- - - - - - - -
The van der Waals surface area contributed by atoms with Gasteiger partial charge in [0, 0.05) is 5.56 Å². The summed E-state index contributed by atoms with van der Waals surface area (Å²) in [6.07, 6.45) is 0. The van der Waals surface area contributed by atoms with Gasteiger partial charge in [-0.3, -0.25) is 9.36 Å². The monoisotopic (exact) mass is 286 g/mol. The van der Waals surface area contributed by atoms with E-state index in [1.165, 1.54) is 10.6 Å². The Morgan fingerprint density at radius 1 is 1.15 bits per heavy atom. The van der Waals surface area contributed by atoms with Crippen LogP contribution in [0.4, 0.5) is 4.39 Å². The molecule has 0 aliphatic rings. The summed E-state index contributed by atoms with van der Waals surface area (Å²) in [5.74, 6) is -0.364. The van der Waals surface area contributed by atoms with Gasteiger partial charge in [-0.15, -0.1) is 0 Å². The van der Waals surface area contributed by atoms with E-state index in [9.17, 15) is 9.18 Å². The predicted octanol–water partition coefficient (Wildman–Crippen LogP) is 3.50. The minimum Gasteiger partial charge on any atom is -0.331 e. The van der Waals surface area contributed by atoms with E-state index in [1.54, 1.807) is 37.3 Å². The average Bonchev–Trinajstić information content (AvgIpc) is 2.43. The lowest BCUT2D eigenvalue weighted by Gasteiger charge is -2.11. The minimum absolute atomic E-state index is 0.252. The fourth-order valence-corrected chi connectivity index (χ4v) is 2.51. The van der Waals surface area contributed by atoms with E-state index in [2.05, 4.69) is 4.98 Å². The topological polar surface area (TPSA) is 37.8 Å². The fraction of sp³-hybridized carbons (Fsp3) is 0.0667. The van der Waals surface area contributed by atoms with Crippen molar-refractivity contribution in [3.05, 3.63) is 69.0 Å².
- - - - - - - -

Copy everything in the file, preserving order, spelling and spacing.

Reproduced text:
The van der Waals surface area contributed by atoms with Gasteiger partial charge in [0, 0.05) is 5.56 Å². The summed E-state index contributed by atoms with van der Waals surface area (Å²) in [6.07, 6.45) is 0. The van der Waals surface area contributed by atoms with Gasteiger partial charge in [-0.3, -0.25) is 9.36 Å². The monoisotopic (exact) mass is 286 g/mol. The van der Waals surface area contributed by atoms with E-state index in [1.165, 1.54) is 10.6 Å². The Morgan fingerprint density at radius 1 is 1.15 bits per heavy atom. The van der Waals surface area contributed by atoms with Crippen LogP contribution in [0.4, 0.5) is 4.39 Å². The molecule has 0 aliphatic rings. The summed E-state index contributed by atoms with van der Waals surface area (Å²) in [5.74, 6) is -0.364. The van der Waals surface area contributed by atoms with Gasteiger partial charge in [-0.15, -0.1) is 0 Å². The van der Waals surface area contributed by atoms with E-state index in [9.17, 15) is 9.18 Å². The predicted octanol–water partition coefficient (Wildman–Crippen LogP) is 3.50. The minimum Gasteiger partial charge on any atom is -0.331 e. The van der Waals surface area contributed by atoms with E-state index in [1.54, 1.807) is 37.3 Å². The average Bonchev–Trinajstić information content (AvgIpc) is 2.43. The lowest BCUT2D eigenvalue weighted by Gasteiger charge is -2.11. The minimum absolute atomic E-state index is 0.252. The fourth-order valence-corrected chi connectivity index (χ4v) is 2.51. The van der Waals surface area contributed by atoms with E-state index in [2.05, 4.69) is 4.98 Å². The topological polar surface area (TPSA) is 37.8 Å². The fraction of sp³-hybridized carbons (Fsp3) is 0.0667. The van der Waals surface area contributed by atoms with Crippen molar-refractivity contribution in [3.05, 3.63) is 69.0 Å².